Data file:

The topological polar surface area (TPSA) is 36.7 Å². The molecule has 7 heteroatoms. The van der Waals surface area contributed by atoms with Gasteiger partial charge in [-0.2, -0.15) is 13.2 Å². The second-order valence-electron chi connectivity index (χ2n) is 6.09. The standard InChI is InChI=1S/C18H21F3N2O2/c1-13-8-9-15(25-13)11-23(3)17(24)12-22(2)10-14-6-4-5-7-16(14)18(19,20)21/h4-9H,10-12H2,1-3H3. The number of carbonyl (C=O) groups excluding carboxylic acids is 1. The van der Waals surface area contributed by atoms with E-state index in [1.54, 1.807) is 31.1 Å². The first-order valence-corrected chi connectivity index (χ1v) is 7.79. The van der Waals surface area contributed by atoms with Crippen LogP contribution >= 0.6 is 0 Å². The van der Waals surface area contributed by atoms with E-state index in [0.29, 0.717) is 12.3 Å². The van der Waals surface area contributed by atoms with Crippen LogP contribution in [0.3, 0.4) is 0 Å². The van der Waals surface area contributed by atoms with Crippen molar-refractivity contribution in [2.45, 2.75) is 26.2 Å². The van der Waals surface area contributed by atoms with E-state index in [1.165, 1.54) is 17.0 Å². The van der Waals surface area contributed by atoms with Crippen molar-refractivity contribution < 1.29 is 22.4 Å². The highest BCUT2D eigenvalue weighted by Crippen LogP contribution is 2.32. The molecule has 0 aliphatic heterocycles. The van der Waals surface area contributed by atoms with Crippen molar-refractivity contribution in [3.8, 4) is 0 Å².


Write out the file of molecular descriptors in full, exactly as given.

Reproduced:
The topological polar surface area (TPSA) is 36.7 Å². The molecule has 7 heteroatoms. The van der Waals surface area contributed by atoms with Gasteiger partial charge in [-0.2, -0.15) is 13.2 Å². The second-order valence-electron chi connectivity index (χ2n) is 6.09. The standard InChI is InChI=1S/C18H21F3N2O2/c1-13-8-9-15(25-13)11-23(3)17(24)12-22(2)10-14-6-4-5-7-16(14)18(19,20)21/h4-9H,10-12H2,1-3H3. The number of carbonyl (C=O) groups excluding carboxylic acids is 1. The van der Waals surface area contributed by atoms with E-state index in [1.54, 1.807) is 31.1 Å². The first-order valence-corrected chi connectivity index (χ1v) is 7.79. The van der Waals surface area contributed by atoms with Crippen LogP contribution >= 0.6 is 0 Å². The van der Waals surface area contributed by atoms with E-state index in [0.29, 0.717) is 12.3 Å². The van der Waals surface area contributed by atoms with Crippen LogP contribution in [0.3, 0.4) is 0 Å². The van der Waals surface area contributed by atoms with Crippen molar-refractivity contribution in [2.45, 2.75) is 26.2 Å². The van der Waals surface area contributed by atoms with E-state index in [1.165, 1.54) is 17.0 Å². The van der Waals surface area contributed by atoms with Crippen molar-refractivity contribution < 1.29 is 22.4 Å². The highest BCUT2D eigenvalue weighted by Crippen LogP contribution is 2.32. The molecule has 0 aliphatic heterocycles. The van der Waals surface area contributed by atoms with Crippen molar-refractivity contribution in [3.8, 4) is 0 Å².